Whiling Away and Sprawling | A Summer Reading List
“I just can’t get Samarth to sit down and read,” Sheila groaned to me the other day. “I’ve tried so many different ways to motivate him. You only tell me what to do, na!” A common complaint of parents these days. With so many different shows on TV, video games, technology distractions, classes and workshops to attend — somehow we all seem to have forgotten reading. Gone are the days when the entire family would be sprawled out on couches and rugs with a book in hand whiling away a lazy, Sunday afternoon. No one knows how to while-away time anymore. In fact, I don’t think anyone knows how to sprawl anymore, either!
Here’s a suggestion. Every day this summer set aside 30 minutes to while-away some time with a book. For the uninitiated, here’s how you do it :-
Pick a favourite spot. Go on. Get your child(ren) and together pick a spot. Your bed? (we suggest making it first — but no one’s checking — unmade works just as well!), the living room carpet? the balcony? (mornings are still pretty cool in Bangalore). Send us your suggestions — we’d love to hear what you picked — get creative!
Now pick a book each. Yes, Sheila. If you want Samarth to read, you’re going to have to sit down and model it for him! For starters, pick an easy one not a classic (we have an age appropriate list below — or just pick something you loved as a child). Have a reluctant reader? Why not read aloud to him/her? Or take turns reading. I highly recommend it! I have a 19 year old and a 16 year old and we still read aloud all the time! Don’t knock it till you’ve tried it!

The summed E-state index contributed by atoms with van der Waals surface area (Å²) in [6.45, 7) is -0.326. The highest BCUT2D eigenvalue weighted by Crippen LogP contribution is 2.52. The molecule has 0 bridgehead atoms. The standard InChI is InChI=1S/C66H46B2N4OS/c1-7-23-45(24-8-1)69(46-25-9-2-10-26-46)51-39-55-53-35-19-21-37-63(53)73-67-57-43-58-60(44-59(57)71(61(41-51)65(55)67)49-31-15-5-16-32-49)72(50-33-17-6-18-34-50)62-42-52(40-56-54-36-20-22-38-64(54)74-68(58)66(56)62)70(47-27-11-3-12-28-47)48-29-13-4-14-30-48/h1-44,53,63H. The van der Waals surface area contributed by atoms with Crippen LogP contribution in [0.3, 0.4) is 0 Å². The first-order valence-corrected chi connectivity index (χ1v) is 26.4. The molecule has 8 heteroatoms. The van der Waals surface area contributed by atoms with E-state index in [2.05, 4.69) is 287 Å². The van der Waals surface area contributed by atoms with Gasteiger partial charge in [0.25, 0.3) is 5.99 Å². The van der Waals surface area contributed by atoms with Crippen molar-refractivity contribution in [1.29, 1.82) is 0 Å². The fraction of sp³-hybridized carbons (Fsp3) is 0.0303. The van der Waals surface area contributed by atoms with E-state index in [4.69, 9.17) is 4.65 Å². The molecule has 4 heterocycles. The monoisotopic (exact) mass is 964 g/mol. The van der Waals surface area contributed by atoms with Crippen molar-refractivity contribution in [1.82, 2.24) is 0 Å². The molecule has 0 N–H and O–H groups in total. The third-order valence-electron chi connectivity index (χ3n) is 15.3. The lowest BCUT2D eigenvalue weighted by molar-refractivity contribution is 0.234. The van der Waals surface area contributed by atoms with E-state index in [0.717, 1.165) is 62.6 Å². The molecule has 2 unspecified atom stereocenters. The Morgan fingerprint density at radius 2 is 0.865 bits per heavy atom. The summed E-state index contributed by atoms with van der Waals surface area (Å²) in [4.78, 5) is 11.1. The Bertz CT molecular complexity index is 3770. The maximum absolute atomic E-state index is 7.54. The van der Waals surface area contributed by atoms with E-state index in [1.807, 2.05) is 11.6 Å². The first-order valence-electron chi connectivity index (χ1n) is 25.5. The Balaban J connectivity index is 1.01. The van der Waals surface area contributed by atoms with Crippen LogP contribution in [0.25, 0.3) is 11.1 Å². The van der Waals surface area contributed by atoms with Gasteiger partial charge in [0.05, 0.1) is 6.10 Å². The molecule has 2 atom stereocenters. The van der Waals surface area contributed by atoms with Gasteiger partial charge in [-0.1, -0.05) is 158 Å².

Set your timer for 30 minutes on the phone, and put it in airplane mode.
Read. Talk. Discuss.
Praise. (Quick tip:- Praise your child’s reading ability, voice, tempo, knowledge. Whatever! I firmly believe praise is the best encouragement to continue).
“So how do we make reading a fun activity and not a chore?” Sheila asked me despondently after my long lecture. Her reluctance was obvious, so, I’m not surprised Samarth was resisting. First of all, we have to cultivate this love ourselves. It’s not something that has to be ticked off a list, or because Rohit reads 1 book a day, my son should too! But speaking of ticking off on a list — maybe we could make it fun. Have a little reading notebook or chart near that favourite reading spot. Reward them with stars or stickers each time they complete a chapter. 10 stars could be redeemed for ice cream, 20 for a pizza or burger, 30 for a movie? If daily motivation is needed — how about a swim right after reading, and poolside cucumber sandwiches? Make these plans and rewards together. What fun it’ll be!